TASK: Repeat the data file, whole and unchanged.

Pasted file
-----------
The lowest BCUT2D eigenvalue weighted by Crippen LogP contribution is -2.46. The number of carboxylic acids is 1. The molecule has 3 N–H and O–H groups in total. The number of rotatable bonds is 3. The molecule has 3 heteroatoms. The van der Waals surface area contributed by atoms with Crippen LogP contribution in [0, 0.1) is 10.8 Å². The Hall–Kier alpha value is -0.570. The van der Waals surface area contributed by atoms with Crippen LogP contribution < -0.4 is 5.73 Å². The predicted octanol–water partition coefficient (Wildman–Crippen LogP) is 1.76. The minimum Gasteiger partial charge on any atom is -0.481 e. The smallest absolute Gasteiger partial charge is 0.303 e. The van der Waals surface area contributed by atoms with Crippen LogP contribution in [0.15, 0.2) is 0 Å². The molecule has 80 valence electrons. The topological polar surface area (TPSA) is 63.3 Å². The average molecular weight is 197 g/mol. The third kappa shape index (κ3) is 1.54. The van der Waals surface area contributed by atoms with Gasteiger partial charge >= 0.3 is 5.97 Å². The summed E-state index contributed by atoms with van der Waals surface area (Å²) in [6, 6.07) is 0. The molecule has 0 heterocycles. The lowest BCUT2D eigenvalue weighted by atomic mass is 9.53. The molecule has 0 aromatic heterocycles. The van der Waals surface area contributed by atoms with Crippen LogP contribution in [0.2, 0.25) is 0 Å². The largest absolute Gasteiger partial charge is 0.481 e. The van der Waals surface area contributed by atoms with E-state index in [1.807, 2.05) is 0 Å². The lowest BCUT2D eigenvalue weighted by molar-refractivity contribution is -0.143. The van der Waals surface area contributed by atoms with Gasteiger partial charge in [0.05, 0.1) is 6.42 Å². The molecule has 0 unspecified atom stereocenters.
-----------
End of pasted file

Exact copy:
The lowest BCUT2D eigenvalue weighted by Crippen LogP contribution is -2.46. The number of carboxylic acids is 1. The molecule has 3 N–H and O–H groups in total. The number of rotatable bonds is 3. The molecule has 3 heteroatoms. The van der Waals surface area contributed by atoms with Crippen LogP contribution in [0, 0.1) is 10.8 Å². The Hall–Kier alpha value is -0.570. The van der Waals surface area contributed by atoms with Crippen LogP contribution < -0.4 is 5.73 Å². The predicted octanol–water partition coefficient (Wildman–Crippen LogP) is 1.76. The minimum Gasteiger partial charge on any atom is -0.481 e. The smallest absolute Gasteiger partial charge is 0.303 e. The van der Waals surface area contributed by atoms with Crippen LogP contribution in [0.15, 0.2) is 0 Å². The molecule has 80 valence electrons. The topological polar surface area (TPSA) is 63.3 Å². The average molecular weight is 197 g/mol. The third kappa shape index (κ3) is 1.54. The van der Waals surface area contributed by atoms with Gasteiger partial charge >= 0.3 is 5.97 Å². The summed E-state index contributed by atoms with van der Waals surface area (Å²) in [6, 6.07) is 0. The molecule has 0 heterocycles. The lowest BCUT2D eigenvalue weighted by atomic mass is 9.53. The molecule has 0 aromatic heterocycles. The van der Waals surface area contributed by atoms with Crippen LogP contribution in [0.2, 0.25) is 0 Å². The largest absolute Gasteiger partial charge is 0.481 e. The van der Waals surface area contributed by atoms with E-state index in [1.807, 2.05) is 0 Å². The lowest BCUT2D eigenvalue weighted by molar-refractivity contribution is -0.143. The van der Waals surface area contributed by atoms with Gasteiger partial charge in [0.05, 0.1) is 6.42 Å². The molecule has 0 unspecified atom stereocenters.